Bill C-11, the Online Streaming Act that serves as the government’s follow-up to Bill C-10, was the subject of debate in the House of Commons yesterday as the legislation slowly makes it way through the legislative process. There are still committee hearings to come, but it is readily apparent that many of the concerns that hamstrung Bill C-10 have returned: virtually limitless jurisdictional, overbroad scope, and harmful discoverability provisions. Further, this bill has attracted mounting criticism from Canadian digital-first creators, who note that one of Canada’s biggest cultural exports could be hurt by the bill leading to millions in lost revenues.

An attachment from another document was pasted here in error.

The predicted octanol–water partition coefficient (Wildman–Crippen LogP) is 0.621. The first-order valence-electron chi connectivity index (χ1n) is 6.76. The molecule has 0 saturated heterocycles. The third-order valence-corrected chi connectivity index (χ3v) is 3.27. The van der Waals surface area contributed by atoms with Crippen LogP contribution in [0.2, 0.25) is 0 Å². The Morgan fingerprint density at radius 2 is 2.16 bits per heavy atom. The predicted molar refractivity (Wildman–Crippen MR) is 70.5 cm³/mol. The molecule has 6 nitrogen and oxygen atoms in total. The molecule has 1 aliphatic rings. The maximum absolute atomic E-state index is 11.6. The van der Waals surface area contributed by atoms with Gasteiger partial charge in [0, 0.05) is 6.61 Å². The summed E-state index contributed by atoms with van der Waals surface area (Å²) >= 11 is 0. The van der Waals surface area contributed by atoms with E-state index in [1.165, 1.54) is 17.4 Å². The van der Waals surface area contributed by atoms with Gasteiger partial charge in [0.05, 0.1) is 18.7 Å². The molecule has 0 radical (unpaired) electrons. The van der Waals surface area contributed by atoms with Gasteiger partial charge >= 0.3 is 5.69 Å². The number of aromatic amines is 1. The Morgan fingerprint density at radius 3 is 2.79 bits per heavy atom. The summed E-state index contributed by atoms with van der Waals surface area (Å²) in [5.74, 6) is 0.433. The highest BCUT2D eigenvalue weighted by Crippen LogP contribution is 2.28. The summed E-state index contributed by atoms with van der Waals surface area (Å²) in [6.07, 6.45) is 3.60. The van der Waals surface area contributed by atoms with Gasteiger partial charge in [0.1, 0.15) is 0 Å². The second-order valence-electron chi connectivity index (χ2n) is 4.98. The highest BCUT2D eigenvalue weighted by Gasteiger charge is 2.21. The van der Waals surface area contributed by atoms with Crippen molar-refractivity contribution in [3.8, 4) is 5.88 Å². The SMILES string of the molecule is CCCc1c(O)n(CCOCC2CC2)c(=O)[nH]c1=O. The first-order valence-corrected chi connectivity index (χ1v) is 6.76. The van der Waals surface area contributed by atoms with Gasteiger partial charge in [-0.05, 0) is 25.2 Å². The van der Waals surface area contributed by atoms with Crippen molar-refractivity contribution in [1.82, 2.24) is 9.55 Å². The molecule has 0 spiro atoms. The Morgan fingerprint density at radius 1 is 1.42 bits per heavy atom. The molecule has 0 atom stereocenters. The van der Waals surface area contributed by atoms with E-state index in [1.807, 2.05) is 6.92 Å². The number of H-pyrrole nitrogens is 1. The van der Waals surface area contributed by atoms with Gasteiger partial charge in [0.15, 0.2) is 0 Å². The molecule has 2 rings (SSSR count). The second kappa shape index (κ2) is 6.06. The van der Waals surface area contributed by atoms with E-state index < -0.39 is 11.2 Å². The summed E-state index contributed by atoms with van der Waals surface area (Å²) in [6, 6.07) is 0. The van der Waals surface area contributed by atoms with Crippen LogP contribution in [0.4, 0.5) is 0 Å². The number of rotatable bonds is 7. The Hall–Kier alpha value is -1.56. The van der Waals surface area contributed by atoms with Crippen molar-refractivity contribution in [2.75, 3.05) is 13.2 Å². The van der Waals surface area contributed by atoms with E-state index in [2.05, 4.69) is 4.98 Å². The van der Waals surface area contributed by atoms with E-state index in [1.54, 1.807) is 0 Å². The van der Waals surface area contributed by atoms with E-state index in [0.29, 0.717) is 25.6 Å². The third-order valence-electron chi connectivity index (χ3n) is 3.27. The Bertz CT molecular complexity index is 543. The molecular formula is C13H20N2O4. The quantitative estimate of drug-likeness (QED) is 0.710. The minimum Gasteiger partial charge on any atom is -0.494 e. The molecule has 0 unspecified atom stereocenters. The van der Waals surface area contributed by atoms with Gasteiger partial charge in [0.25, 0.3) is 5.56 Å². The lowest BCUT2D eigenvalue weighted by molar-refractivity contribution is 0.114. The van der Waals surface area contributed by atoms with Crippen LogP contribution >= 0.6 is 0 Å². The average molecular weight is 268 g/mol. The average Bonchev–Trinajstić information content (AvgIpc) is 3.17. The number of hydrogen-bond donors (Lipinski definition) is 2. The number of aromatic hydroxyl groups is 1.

While none of these concerns should come as a surprise, what is surprising is how ill-prepared the government appears to be address the criticisms. Indeed, the communications strategy seems based primarily on presuming that Canadians won’t bother to read the legislation and will therefore take misleading assurances at face value. Consider the latest attempt to assuage concerns: a cartoon of Canadian Heritage Minister Pablo Rodriguez providing an assurance that the bill’s changes won’t affect individual Canadians since “the changes only apply to companies.” That cartoon sparked an instant mashup that pointed to the direct effects on digital first creators. Further, the changes don’t apply only to companies. Bill C-11 treats all audio-visual content as programs subject to potential regulation. With exceptions that could easily capture TikTok or YouTube videos, the bill is about far more than just large companies.